by Thomas Kingsley Troupe
This is a children's Horror story, targeted at age 8 - 12. I'd say it's appropriate for that level, yet the writing is very good! It's part of a series of real life ghost stories, set in places where ghost sightings have actually been reported.
Jayla and Dion have to accompany their father, a landscaper, for a job in Colorado. It turns out that the hotel they stay in has a reputation for being haunted. Jayla is in seventh grade, her brother is a little younger.
As it turns out, the room they stay in has a resident ghost. When the children experience a sighting of the ghost, they set out to investigate.
I'm no expert on children's literature, but I think this was extremely good for the age group. The writing doesn't 'talk down' to the children's level so I was able to appreciate Jayla and Dion's adventure and concerns about getting into trouble for various things.
While the fear factor would be considered tame for the adult Horror reader, I think it pushed the scary parameters just enough to keep a child interested while not giving them nightmares, unless they're overly sensitive. It's still a ghost story and the dark can be frightening!
This would be an excellent choice for the sort of kid who enjoys Goosebumps or children's adventure stories.
The plot of Stellaluna consists of a baby bat being knocked away from her mother by an attacking owl where she lands in a nest occupied by birds. She has to try and act like a bird as not to confuse her adoptive siblings. One day she gets separated by her bird family and she is discovered by another bat. This leads to her being reunited with her mother! This is a great book to read to students to celebrate differences and similarities in us all. An extension activity could be for students to create a Venn diagram and describe the ways in which Stellaluna and the birds were alike and the ways in which they were different.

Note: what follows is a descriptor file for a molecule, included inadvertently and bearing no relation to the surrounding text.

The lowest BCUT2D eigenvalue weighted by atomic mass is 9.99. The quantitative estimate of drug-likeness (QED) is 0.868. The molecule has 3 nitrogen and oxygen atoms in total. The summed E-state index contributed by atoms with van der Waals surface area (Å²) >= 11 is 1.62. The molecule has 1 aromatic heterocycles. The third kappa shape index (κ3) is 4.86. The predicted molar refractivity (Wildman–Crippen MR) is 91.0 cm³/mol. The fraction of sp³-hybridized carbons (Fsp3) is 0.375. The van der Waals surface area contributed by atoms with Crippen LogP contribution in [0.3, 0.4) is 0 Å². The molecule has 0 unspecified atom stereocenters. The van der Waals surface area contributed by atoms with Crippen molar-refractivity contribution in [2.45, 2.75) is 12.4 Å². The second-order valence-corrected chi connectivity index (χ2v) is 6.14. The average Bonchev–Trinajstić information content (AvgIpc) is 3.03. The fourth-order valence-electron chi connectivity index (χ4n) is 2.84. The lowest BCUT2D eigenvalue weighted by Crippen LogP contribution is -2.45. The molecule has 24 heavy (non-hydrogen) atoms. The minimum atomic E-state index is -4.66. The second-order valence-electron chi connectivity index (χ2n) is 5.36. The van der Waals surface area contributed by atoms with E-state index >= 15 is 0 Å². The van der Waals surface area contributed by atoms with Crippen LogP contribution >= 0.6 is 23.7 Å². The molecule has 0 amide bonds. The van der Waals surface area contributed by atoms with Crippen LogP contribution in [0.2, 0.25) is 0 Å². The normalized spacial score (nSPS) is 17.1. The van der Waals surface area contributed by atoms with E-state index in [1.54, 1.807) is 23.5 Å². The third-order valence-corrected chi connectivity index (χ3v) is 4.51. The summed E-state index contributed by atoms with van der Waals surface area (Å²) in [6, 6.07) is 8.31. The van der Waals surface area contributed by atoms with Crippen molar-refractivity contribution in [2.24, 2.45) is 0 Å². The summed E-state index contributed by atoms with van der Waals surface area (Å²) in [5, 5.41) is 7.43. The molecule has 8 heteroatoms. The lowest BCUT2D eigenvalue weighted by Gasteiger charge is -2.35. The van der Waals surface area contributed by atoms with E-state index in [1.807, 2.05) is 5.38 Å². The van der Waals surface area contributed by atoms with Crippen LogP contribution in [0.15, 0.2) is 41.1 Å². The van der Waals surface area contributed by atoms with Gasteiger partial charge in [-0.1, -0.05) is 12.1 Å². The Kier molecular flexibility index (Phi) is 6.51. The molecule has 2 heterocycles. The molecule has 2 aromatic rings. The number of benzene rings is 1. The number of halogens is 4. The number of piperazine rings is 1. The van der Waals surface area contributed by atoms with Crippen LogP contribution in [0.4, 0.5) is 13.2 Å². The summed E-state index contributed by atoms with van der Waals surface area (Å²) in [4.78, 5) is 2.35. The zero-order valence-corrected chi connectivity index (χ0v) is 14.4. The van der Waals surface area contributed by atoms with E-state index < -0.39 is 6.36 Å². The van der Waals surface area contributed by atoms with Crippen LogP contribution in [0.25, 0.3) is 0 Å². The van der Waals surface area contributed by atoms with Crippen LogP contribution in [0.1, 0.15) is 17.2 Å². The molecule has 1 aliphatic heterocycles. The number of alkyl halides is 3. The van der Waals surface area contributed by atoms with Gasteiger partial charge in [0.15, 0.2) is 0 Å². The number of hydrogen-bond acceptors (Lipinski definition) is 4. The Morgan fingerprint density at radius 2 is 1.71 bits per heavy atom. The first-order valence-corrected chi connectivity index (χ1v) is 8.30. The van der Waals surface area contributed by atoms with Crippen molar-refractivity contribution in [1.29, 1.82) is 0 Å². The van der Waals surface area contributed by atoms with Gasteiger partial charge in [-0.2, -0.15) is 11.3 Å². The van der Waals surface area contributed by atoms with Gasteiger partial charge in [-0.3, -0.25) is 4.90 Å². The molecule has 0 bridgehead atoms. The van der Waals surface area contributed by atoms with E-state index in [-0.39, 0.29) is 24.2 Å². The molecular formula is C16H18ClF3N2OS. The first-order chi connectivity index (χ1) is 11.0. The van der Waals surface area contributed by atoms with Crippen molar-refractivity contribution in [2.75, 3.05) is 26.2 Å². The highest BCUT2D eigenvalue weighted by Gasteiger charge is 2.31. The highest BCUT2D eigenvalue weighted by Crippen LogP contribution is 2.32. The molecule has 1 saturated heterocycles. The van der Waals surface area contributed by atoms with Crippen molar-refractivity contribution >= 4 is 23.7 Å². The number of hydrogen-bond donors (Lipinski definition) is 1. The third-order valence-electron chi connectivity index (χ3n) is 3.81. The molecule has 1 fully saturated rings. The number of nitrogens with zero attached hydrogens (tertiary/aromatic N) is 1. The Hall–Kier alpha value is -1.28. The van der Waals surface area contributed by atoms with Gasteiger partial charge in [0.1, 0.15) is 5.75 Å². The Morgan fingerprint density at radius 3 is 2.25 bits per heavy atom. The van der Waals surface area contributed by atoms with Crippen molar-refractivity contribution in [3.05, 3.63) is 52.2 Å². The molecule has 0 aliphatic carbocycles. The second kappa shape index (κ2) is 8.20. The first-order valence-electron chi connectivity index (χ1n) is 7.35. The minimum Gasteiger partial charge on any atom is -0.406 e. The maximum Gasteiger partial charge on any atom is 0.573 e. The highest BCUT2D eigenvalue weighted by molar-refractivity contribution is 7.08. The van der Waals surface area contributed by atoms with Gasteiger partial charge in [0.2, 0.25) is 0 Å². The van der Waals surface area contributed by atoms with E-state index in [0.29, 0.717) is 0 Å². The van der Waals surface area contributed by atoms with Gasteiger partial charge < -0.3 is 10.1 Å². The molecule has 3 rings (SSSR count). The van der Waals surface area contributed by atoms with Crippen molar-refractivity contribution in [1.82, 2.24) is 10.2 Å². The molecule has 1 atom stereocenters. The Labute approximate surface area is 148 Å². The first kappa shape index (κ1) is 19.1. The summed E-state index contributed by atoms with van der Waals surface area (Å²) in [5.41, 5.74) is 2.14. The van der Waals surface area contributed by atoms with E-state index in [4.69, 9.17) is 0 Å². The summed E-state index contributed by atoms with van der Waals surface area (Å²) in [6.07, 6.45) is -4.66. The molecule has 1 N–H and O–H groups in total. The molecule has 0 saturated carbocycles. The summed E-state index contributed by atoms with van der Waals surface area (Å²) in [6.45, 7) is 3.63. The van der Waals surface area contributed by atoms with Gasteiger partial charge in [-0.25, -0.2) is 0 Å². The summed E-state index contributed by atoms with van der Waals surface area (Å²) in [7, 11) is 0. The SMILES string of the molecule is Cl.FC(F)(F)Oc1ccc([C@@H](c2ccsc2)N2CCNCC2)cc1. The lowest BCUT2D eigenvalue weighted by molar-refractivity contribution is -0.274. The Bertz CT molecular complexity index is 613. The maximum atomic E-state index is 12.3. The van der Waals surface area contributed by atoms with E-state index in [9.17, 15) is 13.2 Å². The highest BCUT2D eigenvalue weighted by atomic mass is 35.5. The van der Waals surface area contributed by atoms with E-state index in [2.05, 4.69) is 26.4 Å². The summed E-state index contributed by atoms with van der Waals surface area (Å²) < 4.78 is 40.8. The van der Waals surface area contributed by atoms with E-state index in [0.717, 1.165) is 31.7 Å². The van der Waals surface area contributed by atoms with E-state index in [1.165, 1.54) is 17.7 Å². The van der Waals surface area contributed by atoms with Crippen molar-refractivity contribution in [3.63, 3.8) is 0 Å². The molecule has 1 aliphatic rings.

Lexile level: 550L
Goodnight Moon is a classic story about a little rabbit saying goodnight to all of his belongings. The book has wonderful illustrations as well as rhyming. This story is a great book to include when teaching about rhyming words. It is ideal for young readers. As an extension activity, students could have visual cards and match each one to the card that rhymes with it.
Lexile level: 360L
Duck! Rabbit! is a fun book for young readers that uses visual illusions to debate whether the images are a duck or a rabbit. Students have so much fun having conversations about which image they see! An extension activity could be to create a T chart with rabbit on one side and duck on the other side and have students list the reasons why the author sees what he does.
Guided Reading level: J